The history of the “Copper Country” is explored ‘by land and water.’ Students visit the Ahmeek stamp mill—‘the last mill standing’ to experience an historic copper milling site, assess the effectiveness of the Torch Lake Superfund remediation using EPA protocols, and sample the sediments and organisms in Torch Lake to evaluate ecological recovery. For Grades 6-12 students.
- Navigation Exploration: Math in Action
Students use chart dividers and compasses to determine the Agassiz’s position on a navigational chart and then navigate the Agassiz to a new location. Students use algebra to determine the accuracy of their navigation. For Grades 8-12 students.
- Jacobsville Geoheritage
Explore the history and geology of historic Jacobsville where sandstone quarries were active from 1883 to 1896, when the sandstone was used to construct many buildings in Michigan, Wisconsin, and all over the eastern U.S. Students will visit the sandstone cliffs, old quarry docks and South Entry data buoy to pull up live data. For Grades 4-12 students.
For more Information, contact: Joan Chadde, Michigan Tech Center for Science & Environmental Outreach Phone: 906-487-3341 or firstname.lastname@example.org
HOUGHTON — The Lake Superior Stewardship Initiative has received a grant totaling $74,967, according to Lloyd Wescoat, education program assistant with the LSSI at Michigan Technological University’s Center for Science and Environmental Outreach at the Great Lakes Research Center.
Michigan Tech, in partnership with the LSSI and Western Upper Peninsula MiSTEM Network, announced the grant earlier this month. The grant is from the National Oceanic and Atmospheric Administration (NOAA) Bat Watershed Education and Training (B-WET).
The funds will support the LSSI – Meaningful Watershed Educational Experiences for Rural Schools project.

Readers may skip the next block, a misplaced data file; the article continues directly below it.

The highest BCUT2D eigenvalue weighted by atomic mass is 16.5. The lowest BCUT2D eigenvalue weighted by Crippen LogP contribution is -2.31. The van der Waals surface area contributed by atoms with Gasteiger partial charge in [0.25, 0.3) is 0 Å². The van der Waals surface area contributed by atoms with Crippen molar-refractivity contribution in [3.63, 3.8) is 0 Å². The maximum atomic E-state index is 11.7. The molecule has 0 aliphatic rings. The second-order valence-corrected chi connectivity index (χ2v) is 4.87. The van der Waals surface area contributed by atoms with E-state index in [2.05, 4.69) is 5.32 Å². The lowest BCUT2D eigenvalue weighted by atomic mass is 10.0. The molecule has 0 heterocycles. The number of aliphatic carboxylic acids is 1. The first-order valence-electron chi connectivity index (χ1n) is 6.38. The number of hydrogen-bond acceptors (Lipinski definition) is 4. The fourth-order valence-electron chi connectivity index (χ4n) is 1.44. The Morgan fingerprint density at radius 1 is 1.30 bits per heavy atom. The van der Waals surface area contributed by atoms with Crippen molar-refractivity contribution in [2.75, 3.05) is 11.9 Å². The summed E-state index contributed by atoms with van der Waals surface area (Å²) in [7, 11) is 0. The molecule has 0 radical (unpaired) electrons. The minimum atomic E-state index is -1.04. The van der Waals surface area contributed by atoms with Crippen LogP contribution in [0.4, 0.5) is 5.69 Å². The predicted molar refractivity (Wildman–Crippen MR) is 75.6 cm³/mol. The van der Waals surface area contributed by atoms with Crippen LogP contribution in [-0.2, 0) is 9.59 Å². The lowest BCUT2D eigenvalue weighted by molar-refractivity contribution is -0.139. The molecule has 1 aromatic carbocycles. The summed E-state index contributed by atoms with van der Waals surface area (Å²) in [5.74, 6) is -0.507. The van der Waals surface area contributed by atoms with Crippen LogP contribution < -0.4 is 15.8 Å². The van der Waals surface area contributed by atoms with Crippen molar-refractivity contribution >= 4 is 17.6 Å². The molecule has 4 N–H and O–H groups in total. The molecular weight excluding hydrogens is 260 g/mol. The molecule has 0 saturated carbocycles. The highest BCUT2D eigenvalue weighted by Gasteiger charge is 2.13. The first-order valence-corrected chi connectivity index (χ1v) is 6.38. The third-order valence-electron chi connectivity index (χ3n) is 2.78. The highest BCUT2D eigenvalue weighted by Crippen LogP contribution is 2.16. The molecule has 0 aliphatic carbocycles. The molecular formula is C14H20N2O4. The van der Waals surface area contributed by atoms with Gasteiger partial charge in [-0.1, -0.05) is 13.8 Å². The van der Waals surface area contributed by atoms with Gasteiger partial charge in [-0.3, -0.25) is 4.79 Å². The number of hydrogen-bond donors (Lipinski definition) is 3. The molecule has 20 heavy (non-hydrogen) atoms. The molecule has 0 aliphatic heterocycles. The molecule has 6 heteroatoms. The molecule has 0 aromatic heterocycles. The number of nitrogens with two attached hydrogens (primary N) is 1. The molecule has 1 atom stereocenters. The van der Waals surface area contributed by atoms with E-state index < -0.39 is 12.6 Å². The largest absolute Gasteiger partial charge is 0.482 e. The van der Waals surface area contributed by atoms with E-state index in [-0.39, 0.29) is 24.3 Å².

The project will engage 30 K-12 teachers and 1,000 students in Houghton, Keweenaw, Baraga, Ontonagon and Gogebic counties in a variety of Meaningful Watershed Educational Experiences (MWEE), and fund school-community partnerships, to plan and implement stewardship projects that address a local need.
HOUGHTON, Mich. (WLUC) – Michigan Tech is hosting a group of over 20 high school students from all around the country this week as a part of their summer educational programs. The students are there on a competitive scholarship, and each student had to apply for a position in the program.
“I don’t know how many people applied, but the kids that are here we’re selected because of the qualities they possess. Every single kid seems to be interested in STEM things and the questions they ask have been pretty impressive to me,” said Tim Barron, the Instructor for the program.
The program focuses primarily on civil engineering with a focus in transportation. The group is scheduled to take field trips all over the U.P to many different spots, including the Soo Locks and the Mackinaw Bridge. Wednesday they got an inside look at Houghton County’s own Portage Canal Lift Bridge.
The Michigan Tech story begins at 01:34 in the video.
HOUGHTON — When Dr. William Sproule, a recently retired professor of civil and environmental engineering from Michigan Tech University, set out to discover what it meant for Houghton to claim it was the birthplace of professional hockey, he knew that he had his work cut out.
“Anyone who is going to claim that they are the first in something better be ready to back it up,” he said, “because there is going to be someone out there who is going to dispute it.”
His research into the topic of local hockey history began more than 15 years ago and has been compiled into a new self-published book entitled “Houghton, the Birthplace of Professional Hockey.”
Joan Chadde, Director of the Michigan Tech Center for Science and Environmental Outreach, gave three presentations at the International Association of Great Lakes Research (IAGLR) annual conference, June 10-14, at The College at Brockport, State University of New York. Her presentations included the following titles:
- Creating Great Lakes Stewards and Promoting Healthy Urban Watersheds in Detroit
- Lake Superior Youth Symposium 1995-2019: Inspiring Stewardship
- Teacher-Created Innovative Invasive Species Lessons to Achieve State Standards.